Oakdale Elementary School went green on Tuesday, Feb. 11, 2014. But not in an environmental sense --nearly 600 students and staff were literally covered with the verdant shade.
Students, staff, teachers and administrators arrived at school that morning, clad in green as a way to celebrate the life of Devin Aryal, a fourth-grader who died after being killed in a drive-by shooting last year. Green was his favorite color.
Aryal, 9, was riding in his mother’s minivan when Nhan Lap Tran, 34, of Oakdale began randomly shooting at cars near the intersection of Seventh Street and Hadley Avenue in Oakdale on Feb. 11, 2013. One of the bullets hit Aryal in the head. He was taken to Regions Hospital in St. Paul, where he died.
Several other people were also injured in the attack, including Aryal’s mother, Melissa, who was shot in the arm but survived.
Tran, who had a history of mental illness, was charged with one count of second-degree intentional murder, one count of second-degree felony murder during an assault, one count of first degree assault and two counts of second-degree assault with a dangerous weapon. He has been deemed incompetent to stand trial three times and is currently being held at the state mental hospital in St. Peter.
What Would Devin Do?
Aryal’s fourth-grade teacher, Melissa Helmick, headed up the group of teachers who organized the day of celebration. She says Aryal enjoyed school and had dreams of becoming an astronaut one day.
“Devin loved everything about school. He was a positive kid and always came into school with a smile on his face every morning,” Helmick recalls. “He loved science and math. I remember one day in class after a long-division lesson he was one of the few kids who was still smiling.”
The 9-year-old had already taken a strong stance on a hot-button issue, Helmick says.
“Devin was such a good friend ... honest and kind. He was very anti-bullying and was a big advocate for making sure kids were included,” she said.
At Aryal’s funeral service last year at Guardian Angels Catholic Church, the Rev. Rodger Bauman mentioned the idea of “WWDD?” or “What Would Devin Do?”
“It’s for if you see someone being bullied or excluded ... to think of what could you do to be a better friend, like Devin would have done,” Helmick explains.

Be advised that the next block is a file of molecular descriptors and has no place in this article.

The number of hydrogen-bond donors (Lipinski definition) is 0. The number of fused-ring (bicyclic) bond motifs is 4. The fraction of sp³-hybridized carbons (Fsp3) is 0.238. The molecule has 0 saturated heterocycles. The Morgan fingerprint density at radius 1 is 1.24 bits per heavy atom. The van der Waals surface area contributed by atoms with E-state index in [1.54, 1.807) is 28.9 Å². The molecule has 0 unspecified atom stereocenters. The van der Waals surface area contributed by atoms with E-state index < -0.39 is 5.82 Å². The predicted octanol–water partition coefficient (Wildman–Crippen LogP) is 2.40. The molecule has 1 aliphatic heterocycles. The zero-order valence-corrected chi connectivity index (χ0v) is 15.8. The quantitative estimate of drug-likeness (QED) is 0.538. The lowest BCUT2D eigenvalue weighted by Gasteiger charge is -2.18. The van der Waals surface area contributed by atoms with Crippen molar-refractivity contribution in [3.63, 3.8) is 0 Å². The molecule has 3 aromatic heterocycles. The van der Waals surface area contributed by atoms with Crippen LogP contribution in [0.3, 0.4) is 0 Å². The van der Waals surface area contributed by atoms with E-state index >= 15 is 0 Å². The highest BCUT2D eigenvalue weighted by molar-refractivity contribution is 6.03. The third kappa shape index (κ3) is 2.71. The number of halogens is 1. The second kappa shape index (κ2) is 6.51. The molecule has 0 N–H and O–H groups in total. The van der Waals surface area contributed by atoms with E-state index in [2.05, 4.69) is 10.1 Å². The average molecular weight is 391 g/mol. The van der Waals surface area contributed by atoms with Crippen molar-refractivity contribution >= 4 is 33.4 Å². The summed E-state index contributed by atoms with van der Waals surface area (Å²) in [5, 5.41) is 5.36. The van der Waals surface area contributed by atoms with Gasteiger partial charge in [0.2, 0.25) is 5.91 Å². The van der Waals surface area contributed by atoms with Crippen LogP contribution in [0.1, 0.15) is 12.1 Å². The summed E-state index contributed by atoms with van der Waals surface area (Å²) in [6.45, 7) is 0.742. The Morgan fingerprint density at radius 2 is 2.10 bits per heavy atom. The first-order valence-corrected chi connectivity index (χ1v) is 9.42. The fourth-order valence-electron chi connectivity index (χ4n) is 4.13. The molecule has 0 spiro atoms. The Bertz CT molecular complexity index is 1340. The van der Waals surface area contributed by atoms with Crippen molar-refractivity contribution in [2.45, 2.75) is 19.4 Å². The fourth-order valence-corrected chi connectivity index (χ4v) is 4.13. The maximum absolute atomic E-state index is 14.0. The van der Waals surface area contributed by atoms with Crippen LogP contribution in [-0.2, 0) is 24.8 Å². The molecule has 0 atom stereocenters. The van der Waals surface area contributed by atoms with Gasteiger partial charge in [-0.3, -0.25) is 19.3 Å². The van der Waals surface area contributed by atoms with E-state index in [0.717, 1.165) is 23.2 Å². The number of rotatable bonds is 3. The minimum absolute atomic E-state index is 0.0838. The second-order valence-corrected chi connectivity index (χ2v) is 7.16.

Keeping this in mind, school staff decided to celebrate Aryal’s spirit of inclusion by inviting the whole school to wear his favorite color on the anniversary of his death.
As a part of the day of remembrance, kids participating in the Adventure Connection after-school program made bracelets adorned with a green bead, for the whole school to remind students to be inclusive and a friend to all – just as Devin would have been.
Special day for a special kid
Buhl says the day was “pretty special” for everyone at the school, especially for the students who were in Devin’s class when he died.
“Although I was not here last year, I knew this would be a day to remember and honor this young life that was taken too soon,” she says. “There are many staff and students here that needed this time to honor Devin and heal from the sadness of this tragic and senseless situation.”
About 90 percent of the school was wearing green Feb. 11, Helmick says. “It was so cool to walk down the hallway and see everyone walking in the hallways wearing green.”
The Oakdale Rainbow Foods, which is located near the intersection of Hadley Avenue and Tenth Street where the shooting occurred, donated and distributed green colored cookies for the whole school at lunch time.
Students were also encouraged to write letters, draw pictures or make cards for Aryal, which were given to his mother as a keepsake. Helmick decorated a box with images of some of Aryal’s favorite things -– soccer, space and Spider-Man – and put it in the hallway so people could add their pictures, cards, letters and even Valentines.
“Tons of students put something in the box,” Helmick says. “It was absolutely filled.”
Helmick says despite the sadness of having lost such a promising young life, the day of remembrance was positive for the school.
“We wanted to think of a respectful and positive way to remember him. Devin was a good friend to everyone and had an amazing presence,” Helmick says. “He was just that kind of person.”
Johanna Holub can be reached at email@example.com  or 651-748-7822. Follow her on Twitter @jholubnews.